• Transform magazine
  • June 22, 2024


Invest in employee experience not employer brand


Building a reputation among employees and the recruitment audience requires a strong foundation that runs deeper than an EVP, says Radley Yeldar’s Stephen Duncan

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Here’s a startling statistic: within 30 days of starting a new job, one in eight employees begin looking for another new job. This is just one of many findings made by PWC’s Saratoga Institute after analysing nearly 20,000 exit interviews from organisations around the world.

What could happen to make someone want to leave a job so soon after starting? Maybe their boss wasn’t as charming as during the interview. Or the job didn’t quite live up to its promise of excitement and international travel. Or the work tools weren’t fit for purpose? Or maybe they felt they didn’t fit in?

Nobody who starts a new job expects to leave so quickly. In many cases, it seems the real-life role didn’t live up to the expectation created during the recruitment process. In other words, the reality of employer experience trumps the promise of employer brand.

We all know that if you’re selling a fundamentally flawed product or service, great branding can’t make up for it. Eventually consumers recognise that they are being deceived. It’s the same for employers; if your product is flawed, no amount of employer branding bling will make up for it.

Yet many organisations seem to believe that their employer brand or employee value proposition can simply paper over the cracks. So they design the branding to sell the organisation rather than to serve its true purpose of setting the bar for all aspects of the employee journey.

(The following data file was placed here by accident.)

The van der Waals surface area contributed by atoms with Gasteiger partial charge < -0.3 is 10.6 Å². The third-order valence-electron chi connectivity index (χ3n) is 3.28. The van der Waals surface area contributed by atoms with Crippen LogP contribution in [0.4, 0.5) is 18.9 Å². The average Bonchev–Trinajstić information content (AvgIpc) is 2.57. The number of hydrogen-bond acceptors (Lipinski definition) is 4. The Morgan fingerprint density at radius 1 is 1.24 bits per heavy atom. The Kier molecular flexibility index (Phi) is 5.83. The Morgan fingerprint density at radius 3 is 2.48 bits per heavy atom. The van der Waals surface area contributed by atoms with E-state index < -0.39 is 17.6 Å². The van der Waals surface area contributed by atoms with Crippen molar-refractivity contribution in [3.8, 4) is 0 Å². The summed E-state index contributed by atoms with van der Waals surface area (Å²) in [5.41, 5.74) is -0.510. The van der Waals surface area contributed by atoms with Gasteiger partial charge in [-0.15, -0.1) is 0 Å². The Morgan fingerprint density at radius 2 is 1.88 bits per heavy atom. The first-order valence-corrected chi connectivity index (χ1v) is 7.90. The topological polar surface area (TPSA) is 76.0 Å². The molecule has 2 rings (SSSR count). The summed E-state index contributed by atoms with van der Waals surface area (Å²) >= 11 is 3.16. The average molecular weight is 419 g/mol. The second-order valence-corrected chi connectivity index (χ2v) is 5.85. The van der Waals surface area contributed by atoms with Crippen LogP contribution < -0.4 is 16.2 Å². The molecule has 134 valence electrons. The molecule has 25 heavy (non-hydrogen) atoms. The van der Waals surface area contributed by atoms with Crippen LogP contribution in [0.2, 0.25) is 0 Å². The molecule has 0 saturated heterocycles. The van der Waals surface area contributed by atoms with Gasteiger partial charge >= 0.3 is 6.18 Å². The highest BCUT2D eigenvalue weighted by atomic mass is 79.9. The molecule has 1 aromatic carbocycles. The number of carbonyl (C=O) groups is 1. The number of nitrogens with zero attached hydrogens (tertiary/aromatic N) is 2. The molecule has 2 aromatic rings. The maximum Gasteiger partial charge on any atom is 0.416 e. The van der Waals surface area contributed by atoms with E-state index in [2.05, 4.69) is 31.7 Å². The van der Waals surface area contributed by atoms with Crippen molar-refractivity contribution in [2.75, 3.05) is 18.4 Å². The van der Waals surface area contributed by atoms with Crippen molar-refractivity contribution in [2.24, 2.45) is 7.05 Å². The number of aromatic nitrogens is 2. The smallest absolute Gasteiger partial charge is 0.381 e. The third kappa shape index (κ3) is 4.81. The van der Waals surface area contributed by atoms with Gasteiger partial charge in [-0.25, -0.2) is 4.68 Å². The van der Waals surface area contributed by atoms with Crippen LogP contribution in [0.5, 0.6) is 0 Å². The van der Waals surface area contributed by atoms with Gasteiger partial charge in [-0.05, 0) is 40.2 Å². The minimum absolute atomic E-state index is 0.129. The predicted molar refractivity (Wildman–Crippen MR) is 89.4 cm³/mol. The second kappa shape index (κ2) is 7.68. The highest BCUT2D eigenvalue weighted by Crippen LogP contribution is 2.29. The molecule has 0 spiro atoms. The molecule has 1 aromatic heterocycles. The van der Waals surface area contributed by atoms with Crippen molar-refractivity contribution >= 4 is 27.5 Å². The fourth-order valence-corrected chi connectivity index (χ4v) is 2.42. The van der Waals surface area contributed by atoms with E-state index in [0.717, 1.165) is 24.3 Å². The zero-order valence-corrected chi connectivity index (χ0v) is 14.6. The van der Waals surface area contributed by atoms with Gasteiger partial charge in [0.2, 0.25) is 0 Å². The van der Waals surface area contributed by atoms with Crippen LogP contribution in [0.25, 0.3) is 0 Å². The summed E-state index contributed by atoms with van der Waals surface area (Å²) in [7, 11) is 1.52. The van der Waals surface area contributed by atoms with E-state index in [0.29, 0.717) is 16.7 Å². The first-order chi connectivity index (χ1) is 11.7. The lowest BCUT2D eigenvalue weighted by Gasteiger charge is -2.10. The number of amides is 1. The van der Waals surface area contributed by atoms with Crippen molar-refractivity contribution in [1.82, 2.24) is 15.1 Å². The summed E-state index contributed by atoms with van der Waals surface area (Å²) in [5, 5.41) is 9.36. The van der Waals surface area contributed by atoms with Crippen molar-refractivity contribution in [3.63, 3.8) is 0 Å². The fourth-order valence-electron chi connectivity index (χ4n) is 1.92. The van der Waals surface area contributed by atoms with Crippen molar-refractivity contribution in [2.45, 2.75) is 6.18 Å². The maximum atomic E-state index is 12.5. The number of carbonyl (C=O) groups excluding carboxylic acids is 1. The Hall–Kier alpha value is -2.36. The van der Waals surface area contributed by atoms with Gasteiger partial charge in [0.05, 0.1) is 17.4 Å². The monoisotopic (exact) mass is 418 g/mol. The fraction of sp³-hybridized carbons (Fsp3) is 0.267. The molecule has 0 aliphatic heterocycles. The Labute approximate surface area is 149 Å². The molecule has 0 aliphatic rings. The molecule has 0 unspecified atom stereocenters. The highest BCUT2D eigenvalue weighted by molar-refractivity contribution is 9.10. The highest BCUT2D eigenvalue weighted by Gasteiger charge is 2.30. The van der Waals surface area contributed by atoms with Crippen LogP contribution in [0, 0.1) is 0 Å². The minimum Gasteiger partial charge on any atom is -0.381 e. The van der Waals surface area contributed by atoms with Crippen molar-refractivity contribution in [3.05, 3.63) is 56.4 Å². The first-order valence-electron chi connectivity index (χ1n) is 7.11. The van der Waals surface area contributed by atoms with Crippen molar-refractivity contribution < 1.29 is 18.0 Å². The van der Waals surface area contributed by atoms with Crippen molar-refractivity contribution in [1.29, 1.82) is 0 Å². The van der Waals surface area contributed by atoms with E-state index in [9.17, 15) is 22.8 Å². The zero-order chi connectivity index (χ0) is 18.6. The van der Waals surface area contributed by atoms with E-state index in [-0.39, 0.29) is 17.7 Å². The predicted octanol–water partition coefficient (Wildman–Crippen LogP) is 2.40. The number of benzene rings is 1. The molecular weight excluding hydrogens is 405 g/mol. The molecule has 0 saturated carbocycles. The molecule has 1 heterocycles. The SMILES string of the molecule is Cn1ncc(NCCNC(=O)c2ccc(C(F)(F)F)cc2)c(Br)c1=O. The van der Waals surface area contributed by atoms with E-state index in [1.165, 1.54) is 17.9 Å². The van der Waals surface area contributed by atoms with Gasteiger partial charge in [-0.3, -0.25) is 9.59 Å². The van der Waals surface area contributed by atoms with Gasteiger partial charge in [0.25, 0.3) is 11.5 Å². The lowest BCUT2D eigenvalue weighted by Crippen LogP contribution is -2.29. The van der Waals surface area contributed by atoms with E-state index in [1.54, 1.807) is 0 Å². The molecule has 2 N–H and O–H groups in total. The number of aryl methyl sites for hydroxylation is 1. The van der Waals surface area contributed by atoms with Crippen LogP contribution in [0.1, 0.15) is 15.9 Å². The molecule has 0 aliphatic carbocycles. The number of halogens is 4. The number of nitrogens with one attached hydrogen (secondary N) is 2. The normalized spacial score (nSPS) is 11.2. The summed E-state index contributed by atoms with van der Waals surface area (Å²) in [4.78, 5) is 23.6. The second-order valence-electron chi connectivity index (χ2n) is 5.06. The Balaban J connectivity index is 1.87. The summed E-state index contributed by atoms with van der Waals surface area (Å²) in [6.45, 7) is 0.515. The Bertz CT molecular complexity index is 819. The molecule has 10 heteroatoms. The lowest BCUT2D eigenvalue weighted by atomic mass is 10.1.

There’s only one way to earn a reputation as a great employer: you must get the employee experience consistently right over a period of time. Once earned, this reputation will not only help you attract good people but help you hold on to them.

It starts with getting the simplest things right: a decent working environment, good leaders and good colleagues to work with, fair pay and the right tools and processes for the job. These are the foundations.

Then there are cultural factors, including recognition programmes, development opportunities, organisational dialogue and opportunities to set the direction of the organisation. Done well, these initiatives greatly enhance the employee experience; done badly they damage it.

Of course there’s also a difference between a good and a great employee experience. Usually it comes down to the degree to which people feel they share a common purpose where their work is more than just a job to them. But no employer can directly create this part of the experience; it usually occurs spontaneously once you get all the other things right.

Make no mistake: creating a great employee experience is challenging. It needs the cooperation of all the groups who influence it – everyone from HR and communications to IT and facilities. In particular, leaders and managers must deliver on their responsibilities. Little wonder so many organisations take the easy option of fixing the packaging rather than the product.

In reality, there are no shortcuts. Only by investing in a great employee experience can you build a reputation as a great employer. Once you have this reputation you can then begin describing it as your employer brand – one that new employees will recognise as soon as they start their new job.

Stephen Duncan is lead employee engagement consultant at Radley Yeldar.